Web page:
On internal ceilings and walls the Fibro battens were almost never used.  The joints were made with aluminium "H" joint strips and sometimes aluminium internal and external corners.

A word of caution

Prospective purchasers, intending renovators and handymen should note that many Fibro clad houses have had their battens and corner moulds removed in order to disguise the fact that the cladding is an asbestos containing product. The ones that are simply then patched with some sort of bogging compound are easily spotted.  Harder to see are the ones that have simply been covered up with various types of sheeting.

This in itself may not be a problem, except that when they come to do any renovations they will have to factor in the extra cost involved in safely working with and disposing the offending material.

Wet area Fibrous Asbestos Cement sheets. Trade name "Tilux" Manufactured in Australia by James Hardy and Co.

Used in the wet areas, Bathroom, WC, laundry and kitchen splash backs.  This pre finished/painted coloured wet area sheeting is 6mm thick and comes in 900 and 1200 wide and usually 1800 and 2100 high sheets.   Usually in mottled patterns and using aluminium trims.
Almost always in my experience fixed with chromed screws in loose caps.  Towards the end of the use of Tilux adhesives like liquid nails could have been used to fix it.

Once again a word of caution, many times this asbestos containing product has been covered up with ceramic tiles by renovators.

asbestod roofing
Asbestos containing products- Hardies Super Six roof sheeting, also showing the asbestos containing hip and ridge flashing and a ridge vent.

AC or FAC,Fibrous Asbestos Cement corrugated roof and wall sheets.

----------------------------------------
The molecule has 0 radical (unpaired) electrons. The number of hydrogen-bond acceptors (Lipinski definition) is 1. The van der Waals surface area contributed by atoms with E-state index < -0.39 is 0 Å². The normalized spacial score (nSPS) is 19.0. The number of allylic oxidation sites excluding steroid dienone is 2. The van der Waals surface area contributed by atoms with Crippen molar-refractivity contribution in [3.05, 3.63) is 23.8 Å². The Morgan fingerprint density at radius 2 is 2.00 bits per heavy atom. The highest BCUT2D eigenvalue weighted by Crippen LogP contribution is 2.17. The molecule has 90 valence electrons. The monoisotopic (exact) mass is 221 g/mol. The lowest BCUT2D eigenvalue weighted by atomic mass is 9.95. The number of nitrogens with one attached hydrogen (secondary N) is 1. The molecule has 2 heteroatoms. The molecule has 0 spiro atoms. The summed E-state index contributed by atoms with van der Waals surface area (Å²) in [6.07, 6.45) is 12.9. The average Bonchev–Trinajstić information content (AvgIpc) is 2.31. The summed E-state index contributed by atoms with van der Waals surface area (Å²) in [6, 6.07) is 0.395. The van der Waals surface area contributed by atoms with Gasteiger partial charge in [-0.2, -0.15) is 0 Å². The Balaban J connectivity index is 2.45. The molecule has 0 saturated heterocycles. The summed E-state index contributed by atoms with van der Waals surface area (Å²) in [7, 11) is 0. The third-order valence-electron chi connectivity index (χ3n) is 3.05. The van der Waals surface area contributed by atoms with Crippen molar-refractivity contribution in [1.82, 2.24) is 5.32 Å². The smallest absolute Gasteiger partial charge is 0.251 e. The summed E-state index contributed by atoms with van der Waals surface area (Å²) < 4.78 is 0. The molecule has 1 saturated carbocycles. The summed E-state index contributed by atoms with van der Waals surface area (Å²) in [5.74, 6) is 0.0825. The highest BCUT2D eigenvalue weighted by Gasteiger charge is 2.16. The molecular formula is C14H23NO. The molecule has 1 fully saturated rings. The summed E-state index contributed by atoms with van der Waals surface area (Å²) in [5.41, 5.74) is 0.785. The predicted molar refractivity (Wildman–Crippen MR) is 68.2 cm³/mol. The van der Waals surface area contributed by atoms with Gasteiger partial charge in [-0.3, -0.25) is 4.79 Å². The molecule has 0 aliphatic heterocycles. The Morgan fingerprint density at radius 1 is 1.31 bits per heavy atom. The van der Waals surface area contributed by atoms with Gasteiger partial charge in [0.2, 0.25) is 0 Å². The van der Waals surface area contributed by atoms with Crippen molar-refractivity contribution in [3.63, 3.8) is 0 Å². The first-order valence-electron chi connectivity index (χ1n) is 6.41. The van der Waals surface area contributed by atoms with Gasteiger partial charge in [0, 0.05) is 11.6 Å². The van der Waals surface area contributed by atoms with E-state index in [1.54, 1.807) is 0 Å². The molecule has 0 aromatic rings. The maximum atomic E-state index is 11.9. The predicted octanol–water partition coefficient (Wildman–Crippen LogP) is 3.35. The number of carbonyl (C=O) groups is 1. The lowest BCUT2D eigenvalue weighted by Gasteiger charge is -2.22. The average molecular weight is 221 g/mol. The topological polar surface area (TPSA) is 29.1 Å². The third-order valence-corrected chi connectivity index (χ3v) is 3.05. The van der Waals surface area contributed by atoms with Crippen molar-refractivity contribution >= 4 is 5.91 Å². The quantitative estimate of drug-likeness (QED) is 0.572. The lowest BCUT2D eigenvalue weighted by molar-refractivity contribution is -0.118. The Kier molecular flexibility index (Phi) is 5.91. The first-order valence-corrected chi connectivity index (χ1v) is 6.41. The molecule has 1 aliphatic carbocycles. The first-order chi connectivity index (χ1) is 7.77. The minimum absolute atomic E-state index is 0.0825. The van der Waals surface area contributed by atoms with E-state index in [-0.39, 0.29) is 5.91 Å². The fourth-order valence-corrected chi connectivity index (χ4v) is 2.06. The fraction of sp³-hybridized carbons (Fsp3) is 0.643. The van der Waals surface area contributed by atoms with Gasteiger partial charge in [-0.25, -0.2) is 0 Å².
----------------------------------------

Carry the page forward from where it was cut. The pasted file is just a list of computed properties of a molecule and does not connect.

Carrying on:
Called "Super Six" or sometimes (later on) "Fibrolite" these asbestos containing products along with their accessories, were used for roof sheets mainly, but they were also used for industrial walls.
They were made in approximately 900 wide by 1800 long sheets.  The fixings were proprietary screws or hooked bolts in the case of angle purlins with a typical diamond shaped galvanised washer.

Another very popular application was for garden fencing.  The Super Six sheets were stood up vertically into say a 450 deep trench, bolted at the joins, a capping piece was added and the trench back filled.  No posts or rails were needed.

Asbestos cement sheets thicker than Fibro or siding materials.

  • AC sheets were produced in thicknesses other than the 4.5mm and 6mm sheets intended purely for cladding walls and ceilings. .  The manufacturing process was different and so the surface finish on the thicker sheets is a lot smoother than the flat AC siding sheets.
  • 10mm to 12mm thick sheets have been used as panels in various places, for example they have been used a lot to panel out verandah and deck handrails, stair handrails, door and window head feature panels etc.
  • Thickness from 15mm to 22mm have been used on top of timber floor joists in wet areas and patios.  These thicknesses have also been used for bench tops, although this was more common in commercial kitchens, laboratories etc.

Other less common asbestos containing products.

  • A variation of of standard FAC is a product that is intended to look like red clay brickwork.  The sheets are standard FAC sizes, 6mm thick and the imitation brickwork attempts to duplicate the appearance of 225x75 bricks with a 10 joints.